Text chunking is an essential pre-processing step in information extraction systems. No comparative studies of chunking systems, including sentence splitting, tokenization and part-of-speech tagging, are available for the biomedical domain. We compared the usability (ease of integration, speed, trainability) and performance of six state-of-the-art chunkers for the biomedical domain, and combined the chunker results in order to improve chunking performance. We investigated six frequently used chunkers: GATE chunker, Genia Tagger, Lingpipe, MetaMap, OpenNLP, and Yamcha. All chunkers were integrated into the Unstructured Information Management Architecture framework. The GENIA Treebank corpus was used for training and testing. Performance was assessed for noun-phrase and verb-phrase chunking. For both noun-phrase chunking and verb-phrase chunking, OpenNLP performed best (F-scores 89.7% and 95.7%, respectively), but differences with Genia Tagger and Yamcha were small. With respect to usability, Lingpipe and OpenNLP scored best. When combining the results of the chunkers by a simple voting scheme, the F-score of the combined system improved by 3.1 percentage point for noun phrases and 0.6 percentage point for verb phrases as compared to the best single chunker. Changing the voting threshold offered a simple way to obtain a system with high precision (and moderate recall) or high recall (and moderate precision). This study is the first to compare the performance of the whole chunking pipeline, and to combine different existing chunking systems. Several chunkers showed good performance, but OpenNLP scored best both in performance and usability. The combination of chunker results by a simple voting scheme can further improve performance and allows for different precision-recall settings.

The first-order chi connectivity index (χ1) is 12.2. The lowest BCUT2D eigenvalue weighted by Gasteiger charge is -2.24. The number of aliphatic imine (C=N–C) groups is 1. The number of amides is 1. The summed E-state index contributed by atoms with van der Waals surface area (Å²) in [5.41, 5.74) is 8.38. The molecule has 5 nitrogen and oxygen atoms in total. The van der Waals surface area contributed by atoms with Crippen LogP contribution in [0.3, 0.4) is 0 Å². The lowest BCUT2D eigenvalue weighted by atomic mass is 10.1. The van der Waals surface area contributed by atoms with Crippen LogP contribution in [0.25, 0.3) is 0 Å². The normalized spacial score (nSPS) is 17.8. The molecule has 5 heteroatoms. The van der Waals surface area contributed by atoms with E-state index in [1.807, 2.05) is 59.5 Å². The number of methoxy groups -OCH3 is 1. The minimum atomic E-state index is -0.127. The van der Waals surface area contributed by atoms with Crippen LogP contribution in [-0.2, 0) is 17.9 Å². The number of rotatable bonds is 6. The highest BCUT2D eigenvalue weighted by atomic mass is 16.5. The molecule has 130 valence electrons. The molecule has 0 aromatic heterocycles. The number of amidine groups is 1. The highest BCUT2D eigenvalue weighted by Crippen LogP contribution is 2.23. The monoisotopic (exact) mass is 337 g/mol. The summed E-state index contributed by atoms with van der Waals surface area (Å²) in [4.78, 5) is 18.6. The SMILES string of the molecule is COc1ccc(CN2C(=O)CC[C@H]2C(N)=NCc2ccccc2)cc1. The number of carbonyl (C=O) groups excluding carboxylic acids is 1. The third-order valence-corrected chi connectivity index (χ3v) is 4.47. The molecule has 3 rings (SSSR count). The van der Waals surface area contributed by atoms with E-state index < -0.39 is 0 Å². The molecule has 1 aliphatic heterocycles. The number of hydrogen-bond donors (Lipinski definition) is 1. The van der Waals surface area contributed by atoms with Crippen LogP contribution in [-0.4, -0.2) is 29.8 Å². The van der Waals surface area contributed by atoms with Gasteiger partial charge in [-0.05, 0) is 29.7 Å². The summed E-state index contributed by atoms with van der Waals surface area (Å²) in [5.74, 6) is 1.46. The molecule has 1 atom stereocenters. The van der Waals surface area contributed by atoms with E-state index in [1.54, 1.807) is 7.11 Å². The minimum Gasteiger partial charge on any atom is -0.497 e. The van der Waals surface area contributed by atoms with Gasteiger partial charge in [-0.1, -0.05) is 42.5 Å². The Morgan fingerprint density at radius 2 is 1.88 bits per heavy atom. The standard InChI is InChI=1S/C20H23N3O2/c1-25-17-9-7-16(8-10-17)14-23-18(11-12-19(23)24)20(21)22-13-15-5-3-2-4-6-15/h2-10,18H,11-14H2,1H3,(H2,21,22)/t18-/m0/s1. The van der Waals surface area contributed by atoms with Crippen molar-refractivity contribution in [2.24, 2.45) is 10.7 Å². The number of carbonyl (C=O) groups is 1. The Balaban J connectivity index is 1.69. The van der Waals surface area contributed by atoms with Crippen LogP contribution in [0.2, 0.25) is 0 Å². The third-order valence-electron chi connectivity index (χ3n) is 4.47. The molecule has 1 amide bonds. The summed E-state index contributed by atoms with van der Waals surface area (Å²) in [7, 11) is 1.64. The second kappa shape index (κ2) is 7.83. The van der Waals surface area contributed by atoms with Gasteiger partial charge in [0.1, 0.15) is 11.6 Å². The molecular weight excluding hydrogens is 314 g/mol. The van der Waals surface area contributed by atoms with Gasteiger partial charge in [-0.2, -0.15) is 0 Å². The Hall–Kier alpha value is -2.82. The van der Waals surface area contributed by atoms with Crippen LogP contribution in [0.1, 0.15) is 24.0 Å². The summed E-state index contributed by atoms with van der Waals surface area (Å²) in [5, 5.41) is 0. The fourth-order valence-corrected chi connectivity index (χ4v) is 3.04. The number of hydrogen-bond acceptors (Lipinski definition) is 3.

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doi.org/10.1016/j.jbi.2010.10.005, hdl.handle.net/1765/23894
Journal of Biomedical Informatics
Erasmus MC: University Medical Center Rotterdam

Kang, N, van Mulligen, E.M, & Kors, J.A. (2011). Comparing and combining chunkers of biomedical text. Journal of Biomedical Informatics, 44(2), 354–360. doi:10.1016/j.jbi.2010.10.005